This is part two of my report of the 2018 Dark Side Half Marathon weekend – I again did the First Order Challenge, which means I ran the 10k on Saturday and the half marathon on Sunday. I talked about the expo and the 10k here. This is the race report for the half marathon.
So – a recap of where we are: I had just hit a massive PR on the 10k, in a crowded runDisney race. I was feeling really good about life in general, really. Saturday after the 10k I was able to legitimately rest. I took a nap with my three-year-old, and my wife made a spaghetti dinner. Because I’m still working on that last stubborn 20 pounds to lose, I hadn’t had spaghetti in a while and it was nice to be able to enjoy it guilt-free … including the seconds.
My goal for this whole weekend was to PR the 10k (check!) and then just get out there and have fun on the half marathon. I ran past some photo ops when I ran the half last year, and so I intended to make sure and get those this year during the run. The ice cave on Hoth, in particular, was a picture I regretted missing out on in 2017. So I wasn’t too worried about preparation or anything for this race – mostly I was just planning to survive it.
The weather wound up being a pre-race story. I’d intended to go to bed around 8pm, but I was pretty wound up for whatever reason, and the forecast wasn’t looking so good. All week they’d been calling for a good chance of rain on Sunday morning around race time, but by 8pm the night before they were saying a 70% chance of thunderstorms between 6:30am and 7:30am – right at the time when they would have nearly every runner on the course. If there was going to be lightning they were going to have to call this off, or at least delay it – and then, of course, there was the question of whether I wanted to go run in the rain at all given that I wasn’t taking the race all that seriously. In particular, I didn’t know (still don’t, really) how they would handle the character photos if it was raining. So I stayed up too late researching how and when we would know if they called the race off and finally went to sleep sometime around 9:30pm.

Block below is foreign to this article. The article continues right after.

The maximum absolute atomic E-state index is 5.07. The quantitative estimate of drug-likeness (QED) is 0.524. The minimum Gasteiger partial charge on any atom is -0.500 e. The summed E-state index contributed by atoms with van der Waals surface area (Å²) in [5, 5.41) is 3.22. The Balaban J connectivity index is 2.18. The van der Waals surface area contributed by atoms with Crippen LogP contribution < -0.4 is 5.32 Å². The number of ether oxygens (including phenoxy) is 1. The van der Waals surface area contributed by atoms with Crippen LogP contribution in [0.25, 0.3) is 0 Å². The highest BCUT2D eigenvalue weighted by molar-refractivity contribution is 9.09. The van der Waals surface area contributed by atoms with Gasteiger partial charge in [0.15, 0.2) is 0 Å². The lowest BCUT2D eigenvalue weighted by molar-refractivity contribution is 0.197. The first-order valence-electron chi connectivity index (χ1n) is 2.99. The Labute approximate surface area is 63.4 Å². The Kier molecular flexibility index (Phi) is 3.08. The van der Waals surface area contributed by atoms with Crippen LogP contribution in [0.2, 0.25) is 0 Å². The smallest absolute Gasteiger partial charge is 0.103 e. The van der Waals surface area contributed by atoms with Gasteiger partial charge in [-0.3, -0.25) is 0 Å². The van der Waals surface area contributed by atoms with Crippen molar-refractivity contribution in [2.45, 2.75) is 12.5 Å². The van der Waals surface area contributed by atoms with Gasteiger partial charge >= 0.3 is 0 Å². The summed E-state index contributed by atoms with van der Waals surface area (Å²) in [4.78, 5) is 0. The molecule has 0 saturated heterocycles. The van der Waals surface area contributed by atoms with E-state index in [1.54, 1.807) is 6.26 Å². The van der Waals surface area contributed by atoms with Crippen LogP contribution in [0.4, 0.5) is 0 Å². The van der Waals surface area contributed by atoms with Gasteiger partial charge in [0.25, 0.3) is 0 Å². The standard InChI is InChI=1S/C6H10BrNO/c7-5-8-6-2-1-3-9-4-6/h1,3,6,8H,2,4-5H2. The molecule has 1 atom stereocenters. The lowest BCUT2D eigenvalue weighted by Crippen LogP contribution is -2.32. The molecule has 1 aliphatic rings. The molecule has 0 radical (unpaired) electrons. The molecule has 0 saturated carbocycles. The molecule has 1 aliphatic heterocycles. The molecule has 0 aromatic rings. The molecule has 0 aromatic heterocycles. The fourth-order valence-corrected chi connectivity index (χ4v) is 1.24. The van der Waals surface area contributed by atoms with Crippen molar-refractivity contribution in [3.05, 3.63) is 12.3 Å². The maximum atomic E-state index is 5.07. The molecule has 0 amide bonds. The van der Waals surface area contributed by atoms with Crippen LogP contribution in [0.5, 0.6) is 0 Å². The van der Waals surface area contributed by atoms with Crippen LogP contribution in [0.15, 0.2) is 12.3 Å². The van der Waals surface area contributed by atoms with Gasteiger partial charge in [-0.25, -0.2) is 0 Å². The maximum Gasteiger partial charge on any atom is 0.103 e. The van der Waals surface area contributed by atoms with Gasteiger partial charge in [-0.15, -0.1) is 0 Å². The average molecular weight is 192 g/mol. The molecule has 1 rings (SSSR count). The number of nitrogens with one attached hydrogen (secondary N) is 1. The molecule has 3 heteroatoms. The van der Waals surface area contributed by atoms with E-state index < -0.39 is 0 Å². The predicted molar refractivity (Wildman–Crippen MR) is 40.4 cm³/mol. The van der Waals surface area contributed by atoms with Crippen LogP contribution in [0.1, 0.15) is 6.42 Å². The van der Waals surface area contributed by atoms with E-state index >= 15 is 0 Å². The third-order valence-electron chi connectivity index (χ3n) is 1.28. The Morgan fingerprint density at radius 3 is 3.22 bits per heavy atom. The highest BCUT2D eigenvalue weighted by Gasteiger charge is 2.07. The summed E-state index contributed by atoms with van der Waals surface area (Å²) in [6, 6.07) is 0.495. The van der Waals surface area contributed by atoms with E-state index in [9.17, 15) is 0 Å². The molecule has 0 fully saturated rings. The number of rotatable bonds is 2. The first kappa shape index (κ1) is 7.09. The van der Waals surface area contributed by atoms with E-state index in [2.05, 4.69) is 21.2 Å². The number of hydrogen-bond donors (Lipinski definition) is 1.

So the 2am alarm sucked, as you can imagine. I immediately pulled up the weather … and they had pushed the rain forecast all the way out to 10am at the earliest – some services had it pushed out until the afternoon. The race was on! I had some coffee, fixed a peanut butter and jelly sandwich and toasted a bagel, and headed out to Epcot. Same deal for parking as we had on the 10k – park at the finish line at Epcot, long walk over to some busses, bus over to the start line in the Magic Kingdom parking lot.
I wasn’t planning on running the Celebration Half Marathon again this year. For the last several months now, running has felt like a slog – I enjoy having run, but I do not enjoy running. I’ve struggled to drag myself out of the house to run in the morning in a way that I don’t struggle to do my other workouts. After a while, it begins to dawn that it might be time for a break, and so you stop signing up for races and you prepare for a break.
And then plans change.